// The contents of this file are in the public domain. See LICENSE_FOR_EXAMPLE_PROGRAMS.txt
/*
    This is an example illustrating the use of the deep learning tools from the
    dlib C++ Library.  I'm assuming you have already read the dnn_introduction_ex.cpp 
    example.  So in this example program I'm going to go over a number of more
    advanced parts of the API, including:
        - Using multiple GPUs
        - Training on large datasets that don't fit in memory 
        - Defining large networks
        - Accessing and configuring layers in a network
*/

#include <dlib/dnn.h>
#include <iostream>
#include <dlib/data_io.h>

using namespace std;
using namespace dlib;

// ----------------------------------------------------------------------------------------

// Let's start by showing how you can conveniently define large and complex
// networks.  The most important tool for doing this are C++'s alias templates.
// These let us define new layer types that are combinations of a bunch of other
// layers.  These will form the building blocks for more complex networks.

// So let's begin by defining the building block of a residual network (see
// Figure 2 in Deep Residual Learning for Image Recognition by He, Zhang, Ren,
// and Sun).  We are going to decompose the residual block into a few alias
// statements.  First, we define the core block.

// Here we have parameterized the "block" layer on a BN layer (nominally some
// kind of batch normalization), the number of filter outputs N, and the stride
// the block operates at.
template <
    int N, 
    template <typename> class BN, 
    int stride, 
    typename SUBNET
    > 
using block  = BN<con<N,3,3,1,1,relu<BN<con<N,3,3,stride,stride,SUBNET>>>>>;

// Next, we need to define the skip layer mechanism used in the residual network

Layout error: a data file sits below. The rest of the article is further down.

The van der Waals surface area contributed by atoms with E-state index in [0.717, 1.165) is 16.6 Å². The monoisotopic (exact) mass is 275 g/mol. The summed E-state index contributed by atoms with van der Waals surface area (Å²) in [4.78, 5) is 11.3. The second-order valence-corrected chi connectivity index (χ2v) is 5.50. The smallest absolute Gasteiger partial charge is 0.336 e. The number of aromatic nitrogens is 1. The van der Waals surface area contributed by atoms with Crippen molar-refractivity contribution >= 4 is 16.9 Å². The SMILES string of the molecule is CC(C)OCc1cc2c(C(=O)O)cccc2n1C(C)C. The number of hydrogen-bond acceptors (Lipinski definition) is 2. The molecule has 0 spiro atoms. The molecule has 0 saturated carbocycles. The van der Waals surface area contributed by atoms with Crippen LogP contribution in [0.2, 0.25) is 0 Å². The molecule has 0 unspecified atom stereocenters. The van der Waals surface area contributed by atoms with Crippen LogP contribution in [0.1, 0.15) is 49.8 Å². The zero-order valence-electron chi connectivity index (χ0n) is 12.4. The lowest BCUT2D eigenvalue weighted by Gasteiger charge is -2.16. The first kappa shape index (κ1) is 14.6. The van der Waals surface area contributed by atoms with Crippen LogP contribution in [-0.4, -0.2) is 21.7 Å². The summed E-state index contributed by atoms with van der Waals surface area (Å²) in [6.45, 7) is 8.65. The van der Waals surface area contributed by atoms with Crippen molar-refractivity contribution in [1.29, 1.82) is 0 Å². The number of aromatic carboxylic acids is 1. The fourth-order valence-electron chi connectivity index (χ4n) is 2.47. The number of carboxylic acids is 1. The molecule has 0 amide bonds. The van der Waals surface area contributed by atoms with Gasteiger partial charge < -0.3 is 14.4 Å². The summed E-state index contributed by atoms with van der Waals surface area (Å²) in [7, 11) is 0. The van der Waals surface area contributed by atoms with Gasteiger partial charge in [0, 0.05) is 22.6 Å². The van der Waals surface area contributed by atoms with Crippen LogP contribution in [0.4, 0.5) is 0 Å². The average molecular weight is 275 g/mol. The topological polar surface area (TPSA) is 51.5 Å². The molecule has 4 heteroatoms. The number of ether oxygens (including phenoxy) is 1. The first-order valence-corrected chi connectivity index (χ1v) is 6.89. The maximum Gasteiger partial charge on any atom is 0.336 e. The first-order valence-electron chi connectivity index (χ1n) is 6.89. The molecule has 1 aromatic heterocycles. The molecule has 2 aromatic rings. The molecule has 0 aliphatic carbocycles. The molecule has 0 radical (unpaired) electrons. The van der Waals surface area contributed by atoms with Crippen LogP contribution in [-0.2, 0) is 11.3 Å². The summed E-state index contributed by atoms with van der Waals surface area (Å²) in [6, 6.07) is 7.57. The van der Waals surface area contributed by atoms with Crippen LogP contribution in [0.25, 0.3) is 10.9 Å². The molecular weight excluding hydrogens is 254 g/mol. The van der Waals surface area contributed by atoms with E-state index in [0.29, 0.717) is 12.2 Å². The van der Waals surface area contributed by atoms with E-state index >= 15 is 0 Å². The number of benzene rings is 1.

// paper.  They create their blocks by adding the input tensor to the output of
// each block.  So we define an alias statement that takes a block and wraps it
// with this skip/add structure.

// Note the tag layer.  This layer doesn't do any computation.  It exists solely
// so other layers can refer to it.  In this case, the add_prev1 layer looks for
// the tag1 layer and will take the tag1 output and add it to the input of the
// add_prev1 layer.  This combination allows us to implement skip and residual
// style networks.  We have also set the block stride to 1 in this statement.
// The significance of that is explained next.
template <
    template <int,template<typename>class,int,typename> class block, 
    int N, 
    template<typename>class BN, 
    typename SUBNET
    >
using residual = add_prev1<block<N,BN,1,tag1<SUBNET>>>;

// Some residual blocks do downsampling.  They do this by using a stride of 2
// instead of 1.  However, when downsampling we need to also take care to
// downsample the part of the network that adds the original input to the output
// or the sizes won't make sense (the network will still run, but the results
// aren't as good).  So here we define a downsampling version of residual.  In
// it, we make use of the skip1 layer.  This layer simply outputs whatever is
// output by the tag1 layer.  Therefore, the skip1 layer (there are also skip2,
// skip3, etc. in dlib) allows you to create branching network structures.

// residual_down creates a network structure like this:
/*
         input from SUBNET
             /     \
            /       \
         block     downsample(using avg_pool)
            \       /
             \     /
           add tensors (using add_prev2 which adds the output of tag2 with avg_pool's output)
                |
              output
*/
template <
    template <int,template<typename>class,int,typename> class block, 
    int N, 
    template<typename>class BN, 
    typename SUBNET
    >